f. Flowserve U.S., Inc.

         Mr. Johansen named Vogt among several manufacturers who made valves that he had encountered throughout his career. (D.I. 155, Ex. A at 63:4-9, 83:24-85:6) However, he was unable to provide details as to where and when he worked with Vogt valves. (Id., Ex. C at 227:10-15) Additionally, Mr. Johansen could not recall the maintenance history, age, size, type, or application of Vogt valves. (Id. at 227:25-228:15) He did not know the brand name or manufacturer of any of the gasket or packing material that he may have used in connection with a Vogt valve. (Id. at 228:16-229:1)

         g. FMC Corporation

         Mr. Johansen recalled Chicago Pumps, along with several other manufacturers who made pumps that he encountered during his career. (D.I. 150, Ex. B at 79:4-12) He was unable to identify where he encountered a Chicago pump, describe what a Chicago pump looked like, recount the application of Chicago pumps, or recall specific work he performed on Chicago pumps. (Id., Ex. C at 222:23-223:22) Additionally, Mr. Johansen was unable to testify as to whether Chicago pumps had flanges and could not recall how many times he encountered a Chicago pump. (Id. at 224:7-16) Instead, he testified that he could not "recall it specifically being a Chicago pump ... just pumps in general." (Id. at 223:10-22)

         h. Gardner Denver, Inc.

         Mr. Johansen identified Gardner Denver as one of several manufacturers of pumps he encountered. (D.I. 142, Ex. A at 95:3-17) He could not, however, identify where he encountered a Gardner Denver pump, what substance flowed through a Gardner Denver pump, or what work he did on a Gardner Denver pump. (Id., Ex. B at 225:2-5, 225:11-14, 226:3-7) Mr. Johansen could not recount the number, maintenance history, type, model number, serial number, size, or color of Gardner Denver pumps to which he was exposed. (Id. at 225:6-10, 225:15-226:2, 226:8-11)

         i. Jenkins Bros.

         Jenkins Bros, was named as a valve manufacturer that Mr. Johansen encountered during his career. (D.I. 164, Ex. A at 62:16-63:13) Mr. Johansen could not describe the shape, size, model numbers, or substance that flowed through any manufacturer's valve. (Id., Ex. B at 170:2-23) Additionally, he admitted that there was nothing that he could recall that distinguished . Jenkins valves from other valves to which he was exposed. (Id. at 256:15-257:1)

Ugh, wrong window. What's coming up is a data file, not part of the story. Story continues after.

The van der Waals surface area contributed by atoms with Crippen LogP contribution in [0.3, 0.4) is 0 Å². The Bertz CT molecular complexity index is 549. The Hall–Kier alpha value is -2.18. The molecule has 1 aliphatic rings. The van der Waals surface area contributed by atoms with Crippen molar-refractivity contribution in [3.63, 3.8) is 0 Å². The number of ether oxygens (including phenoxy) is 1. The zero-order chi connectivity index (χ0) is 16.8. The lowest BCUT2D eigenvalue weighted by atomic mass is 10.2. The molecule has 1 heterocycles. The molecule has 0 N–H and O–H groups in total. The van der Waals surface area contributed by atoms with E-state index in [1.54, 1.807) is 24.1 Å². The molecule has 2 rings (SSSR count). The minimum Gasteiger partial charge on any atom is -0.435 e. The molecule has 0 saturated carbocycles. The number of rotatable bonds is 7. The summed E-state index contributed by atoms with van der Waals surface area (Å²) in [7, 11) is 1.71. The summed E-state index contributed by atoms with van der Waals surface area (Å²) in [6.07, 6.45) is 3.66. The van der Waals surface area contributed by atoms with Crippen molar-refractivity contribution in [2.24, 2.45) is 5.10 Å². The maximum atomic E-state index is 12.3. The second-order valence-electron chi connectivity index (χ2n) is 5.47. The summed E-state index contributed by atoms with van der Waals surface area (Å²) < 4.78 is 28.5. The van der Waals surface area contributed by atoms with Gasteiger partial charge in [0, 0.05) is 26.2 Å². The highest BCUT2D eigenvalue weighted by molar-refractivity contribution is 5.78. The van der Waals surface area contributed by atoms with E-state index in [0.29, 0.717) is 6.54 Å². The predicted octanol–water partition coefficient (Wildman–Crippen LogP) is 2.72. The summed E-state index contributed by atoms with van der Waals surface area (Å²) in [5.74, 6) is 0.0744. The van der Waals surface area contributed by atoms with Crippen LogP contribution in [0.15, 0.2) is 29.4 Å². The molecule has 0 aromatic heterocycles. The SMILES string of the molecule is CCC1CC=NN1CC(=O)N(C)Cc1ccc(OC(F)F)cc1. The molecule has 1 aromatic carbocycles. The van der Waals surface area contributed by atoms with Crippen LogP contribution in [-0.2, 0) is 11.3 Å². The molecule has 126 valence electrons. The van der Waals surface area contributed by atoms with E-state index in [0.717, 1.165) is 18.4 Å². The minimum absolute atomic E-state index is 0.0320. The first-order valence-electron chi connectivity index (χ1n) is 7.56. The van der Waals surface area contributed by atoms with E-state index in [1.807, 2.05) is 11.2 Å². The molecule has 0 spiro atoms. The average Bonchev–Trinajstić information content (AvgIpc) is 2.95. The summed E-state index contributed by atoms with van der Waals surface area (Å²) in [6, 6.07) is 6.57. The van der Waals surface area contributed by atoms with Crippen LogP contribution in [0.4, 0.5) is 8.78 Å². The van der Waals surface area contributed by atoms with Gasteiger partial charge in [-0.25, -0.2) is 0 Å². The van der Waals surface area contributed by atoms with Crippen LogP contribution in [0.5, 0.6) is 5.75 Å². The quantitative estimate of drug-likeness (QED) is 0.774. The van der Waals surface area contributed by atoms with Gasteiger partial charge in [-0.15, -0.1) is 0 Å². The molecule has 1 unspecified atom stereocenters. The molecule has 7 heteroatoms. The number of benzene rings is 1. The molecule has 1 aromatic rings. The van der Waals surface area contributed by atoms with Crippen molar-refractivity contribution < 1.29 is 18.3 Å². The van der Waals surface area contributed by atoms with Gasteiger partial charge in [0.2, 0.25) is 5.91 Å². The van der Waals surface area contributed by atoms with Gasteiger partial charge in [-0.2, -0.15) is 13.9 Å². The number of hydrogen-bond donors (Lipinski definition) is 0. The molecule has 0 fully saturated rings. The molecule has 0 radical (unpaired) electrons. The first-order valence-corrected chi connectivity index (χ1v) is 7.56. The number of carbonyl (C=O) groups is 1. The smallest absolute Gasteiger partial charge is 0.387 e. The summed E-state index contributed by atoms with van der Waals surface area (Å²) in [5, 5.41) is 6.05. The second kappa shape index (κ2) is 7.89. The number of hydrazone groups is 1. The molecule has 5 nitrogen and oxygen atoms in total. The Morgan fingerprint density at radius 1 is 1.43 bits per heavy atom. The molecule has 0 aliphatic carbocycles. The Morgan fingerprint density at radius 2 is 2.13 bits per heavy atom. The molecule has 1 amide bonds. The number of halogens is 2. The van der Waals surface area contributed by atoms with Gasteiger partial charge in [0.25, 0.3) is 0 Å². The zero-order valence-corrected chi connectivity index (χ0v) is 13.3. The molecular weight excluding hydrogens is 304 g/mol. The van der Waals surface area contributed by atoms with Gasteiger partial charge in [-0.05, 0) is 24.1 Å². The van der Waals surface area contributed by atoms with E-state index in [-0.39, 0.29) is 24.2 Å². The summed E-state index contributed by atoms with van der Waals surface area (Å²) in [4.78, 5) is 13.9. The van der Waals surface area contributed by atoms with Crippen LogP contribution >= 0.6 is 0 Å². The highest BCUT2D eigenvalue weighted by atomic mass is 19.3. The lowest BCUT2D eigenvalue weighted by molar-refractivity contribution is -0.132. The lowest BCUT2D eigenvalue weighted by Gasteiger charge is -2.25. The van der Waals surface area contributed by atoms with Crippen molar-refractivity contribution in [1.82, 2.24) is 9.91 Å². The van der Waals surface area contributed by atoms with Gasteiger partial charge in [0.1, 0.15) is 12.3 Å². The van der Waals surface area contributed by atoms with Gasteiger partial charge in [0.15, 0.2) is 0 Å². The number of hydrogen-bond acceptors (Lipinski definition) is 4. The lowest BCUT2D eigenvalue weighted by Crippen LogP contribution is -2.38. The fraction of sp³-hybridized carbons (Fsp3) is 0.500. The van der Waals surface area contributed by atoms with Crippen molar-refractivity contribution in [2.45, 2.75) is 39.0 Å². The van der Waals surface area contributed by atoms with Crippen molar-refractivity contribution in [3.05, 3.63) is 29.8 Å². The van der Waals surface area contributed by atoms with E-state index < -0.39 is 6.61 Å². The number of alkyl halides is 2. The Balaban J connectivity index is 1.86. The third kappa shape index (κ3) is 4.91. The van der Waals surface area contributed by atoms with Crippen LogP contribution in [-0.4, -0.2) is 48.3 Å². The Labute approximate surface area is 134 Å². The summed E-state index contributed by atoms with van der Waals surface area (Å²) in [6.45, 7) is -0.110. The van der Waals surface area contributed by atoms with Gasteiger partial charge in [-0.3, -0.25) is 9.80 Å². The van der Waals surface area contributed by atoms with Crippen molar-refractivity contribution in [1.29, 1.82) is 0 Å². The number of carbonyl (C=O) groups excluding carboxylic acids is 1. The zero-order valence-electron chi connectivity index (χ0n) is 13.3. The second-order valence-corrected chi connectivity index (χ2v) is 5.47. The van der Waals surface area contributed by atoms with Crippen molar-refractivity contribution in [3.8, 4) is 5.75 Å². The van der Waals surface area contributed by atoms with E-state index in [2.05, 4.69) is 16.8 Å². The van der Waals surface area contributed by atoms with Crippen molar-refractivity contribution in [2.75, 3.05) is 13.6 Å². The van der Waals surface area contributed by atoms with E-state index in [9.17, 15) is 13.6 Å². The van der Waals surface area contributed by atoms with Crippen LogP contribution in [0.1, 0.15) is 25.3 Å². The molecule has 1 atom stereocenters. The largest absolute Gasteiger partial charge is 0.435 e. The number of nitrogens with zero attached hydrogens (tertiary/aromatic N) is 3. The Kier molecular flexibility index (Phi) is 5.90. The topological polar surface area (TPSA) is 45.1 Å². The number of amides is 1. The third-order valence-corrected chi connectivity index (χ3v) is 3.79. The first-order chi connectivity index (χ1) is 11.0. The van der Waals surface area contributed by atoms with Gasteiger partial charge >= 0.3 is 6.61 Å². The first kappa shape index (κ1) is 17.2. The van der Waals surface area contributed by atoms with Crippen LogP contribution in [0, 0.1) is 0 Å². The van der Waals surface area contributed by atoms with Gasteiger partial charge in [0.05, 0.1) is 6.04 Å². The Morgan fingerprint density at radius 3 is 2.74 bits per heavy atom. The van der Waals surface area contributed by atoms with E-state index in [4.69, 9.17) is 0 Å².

j. Kunkle Industries, Inc.

         Mr. Johansen identified Kunkle among several valve manufacturers he generally recalled during his career. (D.I. 148, Ex. B at 62:16-63:13) However, he could not recall any specific information regarding the size, shape, or location of any Kunkle valves he encountered. (Id., Ex. A at 195:16-24)

         k. Nash Engineering Holdings LLC

         Nash was one of several pump manufacturers that Mr. Johansen testified he was exposed to during his career. (D.I. 168, Ex. A at 95:3-17) In his most recent deposition, Mr. Johansen was unable to describe where he had encountered a Nash pump. (Id., Ex. D at 15:7-9) He could not recall a model number, serial number, color, material, dimensions, weight, type, age, or maintenance history of a Nash pump. (Id. at 15:10-16:4, 16:13-19) Mr. Johansen could not state what substance flowed through a Nash pump or characteristics identifying a Nash pump. (Id. at 16:5-12) Finally, Mr. Johansen could not remember what work he had specifically performed on Nash pumps. (Id. at 16:20-17:1)

         1. Neles-Jamesbury, Inc.

         Mr. Johansen identified Neles-Jamesbury as a manufacturer of valves he encountered. (D.I. 157, Ex. C at 78:2-79:7) Mr. Johansen could not recall a specific workplace where he encountered valves manufactured by Neles-Jamesbury nor did he have a specific recollection of working on a Neles-Jamesbury valve. (Id., Ex. D at 252:15-19, 255:10-16) He could not describe the material, size, or color of Neles-Jamesbury valves. (Id. at 253:14-23) Mr. Johansen could not specifically recall any distinguishing features of a Neles-Jamesbury valve. (Id. ...